London: The British Army's next class of armoured vehicles will be protected by a "force field" of electrified armour that will vapourise rocket-propelled grenades, the Ministry of Defence (MoD) has said.

The electric armour, invented at the MoD's scientific research centre, will transform armoured warfare, enabling vehicles to be more lightly protected and more easily moved around the world.

It will also confound repeated claims from military experts that "the tank is dead" because it is too cumbersome for conflicts expected as part of the war on terror.

The new armour will allow western armed forces to regain the upper hand against terrorists and insurgents armed with the ubiquitous RPG7 rocket-propelled grenade, which can penetrate most current heavy armour.

Lighter armour

The invention is just as effective against the "shaped charge" roadside bombs used by insurgents in both Iraq and Afghanistan.

The armour is also much lighter, with about two tons of it reckoned to provide protection equivalent to that of 20 tons of conventional armour.

The Army's Challenger 2 tank, which weighs 62 tons, and the 24-ton Warrior armoured vehicle had to be ferried by sea to the Gulf for the Iraq war, a complex process taking many weeks.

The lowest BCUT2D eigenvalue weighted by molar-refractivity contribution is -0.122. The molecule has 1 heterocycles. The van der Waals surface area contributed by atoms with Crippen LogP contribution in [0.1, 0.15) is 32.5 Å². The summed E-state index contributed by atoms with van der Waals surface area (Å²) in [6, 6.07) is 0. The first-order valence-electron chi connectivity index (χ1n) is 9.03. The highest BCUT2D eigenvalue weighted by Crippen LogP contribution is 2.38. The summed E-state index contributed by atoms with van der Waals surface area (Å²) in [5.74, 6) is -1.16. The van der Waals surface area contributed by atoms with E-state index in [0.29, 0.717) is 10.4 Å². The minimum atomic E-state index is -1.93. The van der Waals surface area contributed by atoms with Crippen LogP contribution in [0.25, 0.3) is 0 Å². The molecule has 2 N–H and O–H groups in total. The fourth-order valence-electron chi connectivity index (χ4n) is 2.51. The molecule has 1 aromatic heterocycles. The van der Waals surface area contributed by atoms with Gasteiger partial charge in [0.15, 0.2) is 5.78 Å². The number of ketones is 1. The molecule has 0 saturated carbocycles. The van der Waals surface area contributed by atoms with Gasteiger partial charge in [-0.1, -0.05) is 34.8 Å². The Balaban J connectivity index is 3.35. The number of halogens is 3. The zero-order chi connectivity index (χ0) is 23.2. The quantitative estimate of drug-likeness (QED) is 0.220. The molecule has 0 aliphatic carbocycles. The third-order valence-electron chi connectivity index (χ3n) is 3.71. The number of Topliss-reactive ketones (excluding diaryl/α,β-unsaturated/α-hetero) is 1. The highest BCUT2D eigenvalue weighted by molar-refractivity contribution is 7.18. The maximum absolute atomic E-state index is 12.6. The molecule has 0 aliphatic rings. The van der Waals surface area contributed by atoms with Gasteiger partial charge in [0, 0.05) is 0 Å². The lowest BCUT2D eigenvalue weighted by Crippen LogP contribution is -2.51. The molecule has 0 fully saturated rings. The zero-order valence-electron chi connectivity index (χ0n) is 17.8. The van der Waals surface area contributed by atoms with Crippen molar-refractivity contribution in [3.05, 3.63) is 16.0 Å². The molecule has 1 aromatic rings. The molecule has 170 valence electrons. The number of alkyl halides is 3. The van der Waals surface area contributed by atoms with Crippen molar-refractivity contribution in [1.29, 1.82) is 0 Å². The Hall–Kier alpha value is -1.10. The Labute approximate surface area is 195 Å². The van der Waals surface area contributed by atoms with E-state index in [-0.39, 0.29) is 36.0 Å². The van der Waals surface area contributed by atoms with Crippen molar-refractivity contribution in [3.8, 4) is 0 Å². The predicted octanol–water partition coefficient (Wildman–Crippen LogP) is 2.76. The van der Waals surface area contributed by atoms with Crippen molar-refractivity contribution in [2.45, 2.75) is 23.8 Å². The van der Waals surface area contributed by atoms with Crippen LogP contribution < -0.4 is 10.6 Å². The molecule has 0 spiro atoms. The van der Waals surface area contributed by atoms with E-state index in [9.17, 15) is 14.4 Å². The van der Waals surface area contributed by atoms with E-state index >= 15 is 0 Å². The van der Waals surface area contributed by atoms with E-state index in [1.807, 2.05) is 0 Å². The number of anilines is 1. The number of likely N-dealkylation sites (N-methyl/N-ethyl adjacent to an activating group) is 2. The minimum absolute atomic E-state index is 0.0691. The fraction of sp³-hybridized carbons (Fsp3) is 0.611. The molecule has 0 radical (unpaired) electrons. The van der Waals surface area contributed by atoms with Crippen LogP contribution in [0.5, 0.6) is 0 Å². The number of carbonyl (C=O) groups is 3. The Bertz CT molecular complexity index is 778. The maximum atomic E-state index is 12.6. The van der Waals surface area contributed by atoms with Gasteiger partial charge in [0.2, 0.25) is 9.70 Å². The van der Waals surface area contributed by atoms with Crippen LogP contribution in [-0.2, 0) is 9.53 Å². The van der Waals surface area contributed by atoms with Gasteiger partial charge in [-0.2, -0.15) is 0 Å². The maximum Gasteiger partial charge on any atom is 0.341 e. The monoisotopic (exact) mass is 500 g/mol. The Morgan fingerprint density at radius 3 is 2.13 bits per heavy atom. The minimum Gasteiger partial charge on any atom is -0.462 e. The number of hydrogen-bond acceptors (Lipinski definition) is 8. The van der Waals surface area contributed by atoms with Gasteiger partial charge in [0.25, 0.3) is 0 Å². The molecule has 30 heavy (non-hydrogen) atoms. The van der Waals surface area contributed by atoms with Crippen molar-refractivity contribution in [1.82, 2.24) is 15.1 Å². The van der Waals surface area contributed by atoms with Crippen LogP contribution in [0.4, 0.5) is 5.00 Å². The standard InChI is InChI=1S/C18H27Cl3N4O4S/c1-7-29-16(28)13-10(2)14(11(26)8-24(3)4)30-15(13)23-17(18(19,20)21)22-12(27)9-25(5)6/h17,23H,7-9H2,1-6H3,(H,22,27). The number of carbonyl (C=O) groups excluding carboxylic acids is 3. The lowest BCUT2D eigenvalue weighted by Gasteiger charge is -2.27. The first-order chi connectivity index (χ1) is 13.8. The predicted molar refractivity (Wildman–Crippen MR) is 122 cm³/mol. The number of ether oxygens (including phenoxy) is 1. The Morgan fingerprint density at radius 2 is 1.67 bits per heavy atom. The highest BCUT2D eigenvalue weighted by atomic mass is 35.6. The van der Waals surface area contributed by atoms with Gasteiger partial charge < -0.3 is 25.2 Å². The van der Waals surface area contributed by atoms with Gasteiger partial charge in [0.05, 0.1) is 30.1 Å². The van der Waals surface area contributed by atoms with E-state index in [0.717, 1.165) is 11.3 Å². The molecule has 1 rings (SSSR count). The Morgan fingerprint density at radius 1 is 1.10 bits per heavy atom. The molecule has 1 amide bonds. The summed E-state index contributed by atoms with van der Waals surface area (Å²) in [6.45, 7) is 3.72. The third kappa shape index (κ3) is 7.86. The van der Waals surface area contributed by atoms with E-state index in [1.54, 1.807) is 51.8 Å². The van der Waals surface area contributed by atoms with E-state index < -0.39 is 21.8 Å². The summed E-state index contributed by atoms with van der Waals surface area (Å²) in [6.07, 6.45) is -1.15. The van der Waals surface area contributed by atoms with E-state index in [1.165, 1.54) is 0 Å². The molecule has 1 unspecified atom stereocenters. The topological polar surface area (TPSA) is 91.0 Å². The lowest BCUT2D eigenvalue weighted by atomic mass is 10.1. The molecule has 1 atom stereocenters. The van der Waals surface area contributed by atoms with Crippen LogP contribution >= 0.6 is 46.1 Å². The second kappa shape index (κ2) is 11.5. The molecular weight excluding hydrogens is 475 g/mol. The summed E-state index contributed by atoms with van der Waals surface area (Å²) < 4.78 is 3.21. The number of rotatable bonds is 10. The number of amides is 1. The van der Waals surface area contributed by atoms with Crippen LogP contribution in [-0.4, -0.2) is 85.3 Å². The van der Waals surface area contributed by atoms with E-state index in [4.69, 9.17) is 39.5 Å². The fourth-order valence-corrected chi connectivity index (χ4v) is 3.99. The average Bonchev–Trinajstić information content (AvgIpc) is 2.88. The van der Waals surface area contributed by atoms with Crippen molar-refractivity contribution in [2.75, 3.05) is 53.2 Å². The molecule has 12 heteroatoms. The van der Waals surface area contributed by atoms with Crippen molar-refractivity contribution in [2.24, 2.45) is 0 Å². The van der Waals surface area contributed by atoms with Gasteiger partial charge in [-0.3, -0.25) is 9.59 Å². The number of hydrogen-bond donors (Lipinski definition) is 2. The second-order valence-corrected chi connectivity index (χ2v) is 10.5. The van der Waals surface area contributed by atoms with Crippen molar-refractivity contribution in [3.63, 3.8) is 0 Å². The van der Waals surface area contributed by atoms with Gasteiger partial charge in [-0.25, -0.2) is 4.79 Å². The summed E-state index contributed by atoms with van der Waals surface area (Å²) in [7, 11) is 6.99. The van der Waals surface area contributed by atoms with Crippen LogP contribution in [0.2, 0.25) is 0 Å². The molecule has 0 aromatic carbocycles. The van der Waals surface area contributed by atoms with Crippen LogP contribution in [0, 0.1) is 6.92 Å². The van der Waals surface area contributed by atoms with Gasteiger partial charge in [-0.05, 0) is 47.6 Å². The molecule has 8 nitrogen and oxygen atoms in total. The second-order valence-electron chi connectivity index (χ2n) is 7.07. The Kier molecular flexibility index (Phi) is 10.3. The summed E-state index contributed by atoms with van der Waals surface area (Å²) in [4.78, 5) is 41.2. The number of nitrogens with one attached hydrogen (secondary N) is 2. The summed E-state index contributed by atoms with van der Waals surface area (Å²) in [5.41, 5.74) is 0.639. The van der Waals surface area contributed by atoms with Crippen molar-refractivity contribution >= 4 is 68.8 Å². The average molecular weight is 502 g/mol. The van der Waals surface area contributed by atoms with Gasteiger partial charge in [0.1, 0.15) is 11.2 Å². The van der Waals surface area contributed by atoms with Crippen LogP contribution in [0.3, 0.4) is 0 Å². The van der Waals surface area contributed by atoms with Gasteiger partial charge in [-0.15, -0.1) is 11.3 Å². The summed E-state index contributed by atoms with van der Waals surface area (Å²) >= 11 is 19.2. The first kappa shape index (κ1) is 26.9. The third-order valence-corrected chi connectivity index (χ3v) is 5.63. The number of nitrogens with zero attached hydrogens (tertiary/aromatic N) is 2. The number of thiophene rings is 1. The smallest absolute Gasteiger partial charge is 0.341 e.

The new vehicles - which are expected to enter service early in the next decade would be smaller and lighter, enabling them to be moved by C-17 Globemaster transport aircraft.


Last week, the MoD handed a contract to Lockheed Martin, the American company, to make a demonstration version of the British invention.

The success of the RPG7 in the recent conflicts in Somalia, Afghanistan and Iraq has caused major problems for western troops.

The anti-tank weapon, invented by the Soviet Union in the Second World War and still manufactured in several countries, is widely available in Third World arms markets.

The electric armour is made up of several layers, the first of which is an earthed bullet-proof outer skin.

The second skin is live, although insulated, and has several thousand volts of electricity flowing through it, powered by the vehicle's battery. The third skin is the normal vehicle hull.

The Times Newspapers Limited 2006